MATERIALS AND METHODS
Investigation has been conducted in accordance with the ethical standards and according to the Declaration of Helsinki and according to national and international guidelines and has been approved by the authors’ institutional review board. In particular, the study was approved by the Institutional Ethics Committee. The patients whose biological samples were included in the study gave their signed consent to donate the tissues remaining after the diagnostic procedures had been completed.
Formalin-fixed paraffin-embedded (FFPE) and cryopreserved material was obtained from two patients with advanced and progressive malignant SFTs, who underwent surgery after being treated with sunitinib. Pre- and post-sunitinib surgical specimens were obtained from patient No. 1; no pre-sunitinib tissue was available from patient No. 2, but she provided tumour specimens taken after a first period of sunitinib treatment and after a sunitinib rechallenge.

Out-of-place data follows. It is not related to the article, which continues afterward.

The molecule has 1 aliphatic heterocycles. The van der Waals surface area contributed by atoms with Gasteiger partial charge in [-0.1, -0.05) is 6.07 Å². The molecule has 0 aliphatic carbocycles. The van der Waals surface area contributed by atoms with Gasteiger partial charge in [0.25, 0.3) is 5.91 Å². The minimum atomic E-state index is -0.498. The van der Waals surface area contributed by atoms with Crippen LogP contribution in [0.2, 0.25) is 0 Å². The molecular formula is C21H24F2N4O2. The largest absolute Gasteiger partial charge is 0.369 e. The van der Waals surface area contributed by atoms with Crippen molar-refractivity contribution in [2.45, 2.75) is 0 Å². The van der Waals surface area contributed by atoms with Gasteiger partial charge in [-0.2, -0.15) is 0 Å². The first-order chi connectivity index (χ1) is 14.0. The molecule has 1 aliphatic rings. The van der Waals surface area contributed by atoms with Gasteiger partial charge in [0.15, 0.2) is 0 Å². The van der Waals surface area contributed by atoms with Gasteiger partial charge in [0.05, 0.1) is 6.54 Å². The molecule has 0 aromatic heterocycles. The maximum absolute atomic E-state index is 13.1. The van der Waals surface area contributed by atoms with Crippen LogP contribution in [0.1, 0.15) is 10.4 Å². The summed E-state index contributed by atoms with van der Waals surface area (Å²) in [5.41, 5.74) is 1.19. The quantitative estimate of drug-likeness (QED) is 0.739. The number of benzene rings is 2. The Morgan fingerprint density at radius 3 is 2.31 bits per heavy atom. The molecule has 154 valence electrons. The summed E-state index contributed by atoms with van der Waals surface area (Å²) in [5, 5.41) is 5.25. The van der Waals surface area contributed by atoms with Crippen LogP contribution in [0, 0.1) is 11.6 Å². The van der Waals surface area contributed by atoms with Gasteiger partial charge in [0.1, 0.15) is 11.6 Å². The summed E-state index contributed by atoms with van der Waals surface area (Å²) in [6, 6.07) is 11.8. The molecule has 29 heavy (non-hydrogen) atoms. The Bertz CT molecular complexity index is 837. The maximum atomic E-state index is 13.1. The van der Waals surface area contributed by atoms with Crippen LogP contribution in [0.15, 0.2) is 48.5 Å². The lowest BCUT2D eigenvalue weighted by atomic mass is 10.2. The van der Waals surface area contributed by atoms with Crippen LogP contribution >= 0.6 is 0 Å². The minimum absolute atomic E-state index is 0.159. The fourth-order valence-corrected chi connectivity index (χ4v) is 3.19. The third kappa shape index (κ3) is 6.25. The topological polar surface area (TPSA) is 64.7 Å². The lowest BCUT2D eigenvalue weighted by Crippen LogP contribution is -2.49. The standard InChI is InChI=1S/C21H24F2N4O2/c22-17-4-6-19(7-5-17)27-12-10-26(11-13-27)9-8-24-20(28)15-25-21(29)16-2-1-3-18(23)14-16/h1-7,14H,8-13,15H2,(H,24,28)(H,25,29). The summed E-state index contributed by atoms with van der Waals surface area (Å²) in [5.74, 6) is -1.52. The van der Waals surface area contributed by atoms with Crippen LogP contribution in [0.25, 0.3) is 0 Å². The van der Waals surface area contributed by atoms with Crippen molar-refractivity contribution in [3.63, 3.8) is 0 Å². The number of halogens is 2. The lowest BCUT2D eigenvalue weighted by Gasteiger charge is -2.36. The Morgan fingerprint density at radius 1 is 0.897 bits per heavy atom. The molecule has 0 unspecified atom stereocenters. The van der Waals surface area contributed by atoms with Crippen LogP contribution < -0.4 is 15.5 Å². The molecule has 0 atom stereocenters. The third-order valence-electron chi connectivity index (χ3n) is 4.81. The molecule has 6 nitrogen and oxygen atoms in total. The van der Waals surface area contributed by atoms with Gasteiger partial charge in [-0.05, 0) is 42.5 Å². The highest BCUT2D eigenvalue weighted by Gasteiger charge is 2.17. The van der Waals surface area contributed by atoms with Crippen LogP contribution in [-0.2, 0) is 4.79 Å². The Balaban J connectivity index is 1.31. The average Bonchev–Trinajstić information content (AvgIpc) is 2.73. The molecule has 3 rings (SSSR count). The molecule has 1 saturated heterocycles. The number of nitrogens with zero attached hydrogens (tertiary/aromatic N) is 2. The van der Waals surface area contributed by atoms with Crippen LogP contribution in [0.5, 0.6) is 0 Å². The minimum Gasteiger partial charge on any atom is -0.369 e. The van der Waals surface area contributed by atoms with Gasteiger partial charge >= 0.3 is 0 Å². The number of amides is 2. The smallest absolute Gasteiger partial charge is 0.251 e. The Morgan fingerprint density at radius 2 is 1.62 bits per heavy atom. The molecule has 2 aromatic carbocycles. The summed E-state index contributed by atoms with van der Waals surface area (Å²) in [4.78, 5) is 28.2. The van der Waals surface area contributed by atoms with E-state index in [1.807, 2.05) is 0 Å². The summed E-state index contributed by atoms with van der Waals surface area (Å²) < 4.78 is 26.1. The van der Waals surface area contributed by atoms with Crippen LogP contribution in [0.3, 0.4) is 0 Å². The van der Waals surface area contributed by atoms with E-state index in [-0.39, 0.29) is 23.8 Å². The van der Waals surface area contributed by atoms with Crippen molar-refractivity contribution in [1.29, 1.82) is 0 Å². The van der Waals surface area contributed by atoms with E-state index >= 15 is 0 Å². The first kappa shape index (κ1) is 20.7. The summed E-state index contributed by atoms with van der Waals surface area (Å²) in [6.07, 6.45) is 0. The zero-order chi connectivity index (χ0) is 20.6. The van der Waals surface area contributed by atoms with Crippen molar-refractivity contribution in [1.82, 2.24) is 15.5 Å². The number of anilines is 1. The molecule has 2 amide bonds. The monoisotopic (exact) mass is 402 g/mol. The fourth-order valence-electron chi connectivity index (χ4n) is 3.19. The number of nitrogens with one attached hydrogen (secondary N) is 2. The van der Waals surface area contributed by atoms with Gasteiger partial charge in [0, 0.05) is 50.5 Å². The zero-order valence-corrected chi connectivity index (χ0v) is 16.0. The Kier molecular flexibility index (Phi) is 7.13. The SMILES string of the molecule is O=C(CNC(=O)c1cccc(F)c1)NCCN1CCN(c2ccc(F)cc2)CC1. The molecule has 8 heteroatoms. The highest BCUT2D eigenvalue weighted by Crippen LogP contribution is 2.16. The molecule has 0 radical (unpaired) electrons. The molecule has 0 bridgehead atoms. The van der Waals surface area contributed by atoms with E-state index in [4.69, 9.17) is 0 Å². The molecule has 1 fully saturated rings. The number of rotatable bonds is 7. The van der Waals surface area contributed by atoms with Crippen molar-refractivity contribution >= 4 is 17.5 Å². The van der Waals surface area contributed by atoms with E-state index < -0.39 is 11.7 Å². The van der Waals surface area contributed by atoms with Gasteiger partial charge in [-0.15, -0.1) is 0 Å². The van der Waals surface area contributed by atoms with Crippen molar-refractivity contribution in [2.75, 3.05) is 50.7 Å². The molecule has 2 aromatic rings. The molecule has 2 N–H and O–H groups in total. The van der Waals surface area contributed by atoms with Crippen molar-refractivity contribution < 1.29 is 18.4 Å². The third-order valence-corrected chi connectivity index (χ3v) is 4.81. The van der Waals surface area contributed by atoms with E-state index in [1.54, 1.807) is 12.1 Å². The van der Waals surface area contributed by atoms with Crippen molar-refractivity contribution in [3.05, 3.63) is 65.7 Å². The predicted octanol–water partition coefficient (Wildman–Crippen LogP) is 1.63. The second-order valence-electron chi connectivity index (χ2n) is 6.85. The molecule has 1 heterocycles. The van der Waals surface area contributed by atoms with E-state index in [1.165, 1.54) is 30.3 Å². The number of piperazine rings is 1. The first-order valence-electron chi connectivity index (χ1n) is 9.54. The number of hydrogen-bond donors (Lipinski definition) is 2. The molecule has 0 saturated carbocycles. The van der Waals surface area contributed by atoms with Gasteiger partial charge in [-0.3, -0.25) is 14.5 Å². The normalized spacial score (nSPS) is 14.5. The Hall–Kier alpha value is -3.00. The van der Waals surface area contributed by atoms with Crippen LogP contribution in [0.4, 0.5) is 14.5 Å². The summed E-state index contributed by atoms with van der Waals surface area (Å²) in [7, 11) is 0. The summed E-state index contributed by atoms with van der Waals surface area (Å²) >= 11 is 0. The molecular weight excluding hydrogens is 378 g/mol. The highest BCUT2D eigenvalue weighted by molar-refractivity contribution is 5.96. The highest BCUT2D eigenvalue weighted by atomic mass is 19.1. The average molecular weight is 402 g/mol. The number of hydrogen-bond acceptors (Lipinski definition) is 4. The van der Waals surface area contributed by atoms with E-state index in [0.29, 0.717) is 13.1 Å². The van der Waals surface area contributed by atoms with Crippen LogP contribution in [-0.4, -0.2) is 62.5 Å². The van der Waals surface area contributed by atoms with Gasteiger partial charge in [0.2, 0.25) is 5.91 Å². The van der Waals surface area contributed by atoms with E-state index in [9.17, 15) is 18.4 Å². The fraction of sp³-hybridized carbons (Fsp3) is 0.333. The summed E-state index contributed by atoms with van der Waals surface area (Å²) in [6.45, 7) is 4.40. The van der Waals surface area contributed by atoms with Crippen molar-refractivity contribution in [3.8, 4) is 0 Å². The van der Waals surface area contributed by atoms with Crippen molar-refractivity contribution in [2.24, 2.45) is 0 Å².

Patient No. 1 experienced the intra-abdominal relapse of a pelvic SFT and was surgically treated before receiving sunitinib (sunitinib-naïve specimen 1A, 6 samples). After experiencing a further (peritoneal) relapse, he was continuously treated with sunitinib 37.5 mg/day for 10 months, which led to evidence of tumor growth arrest after progression (RECIST stable disease, SD), and was followed by the surgical resection of residual disease (post-sunitinib specimen 1B, 5 samples).
Patient No. 2 was affected by a pelvic relapse of SFT characterised by multiple peritoneal lesions, and was continuously treated with sunitinib 37.5 mg/day for six months, which led to a RECIST partial response (PR), and followed by surgery (post-sunitinib specimen 2A, 3 samples). She subsequently remained disease-free for eight months before experiencing an abdominal relapse that was continuously treated with the same sunitinib dose for eight months. The treatment led to RECIST SD, and the residual tumour was excised (post-sunitinib specimen 2B, 7 samples) but the patient relapsed five months later (no more material was available).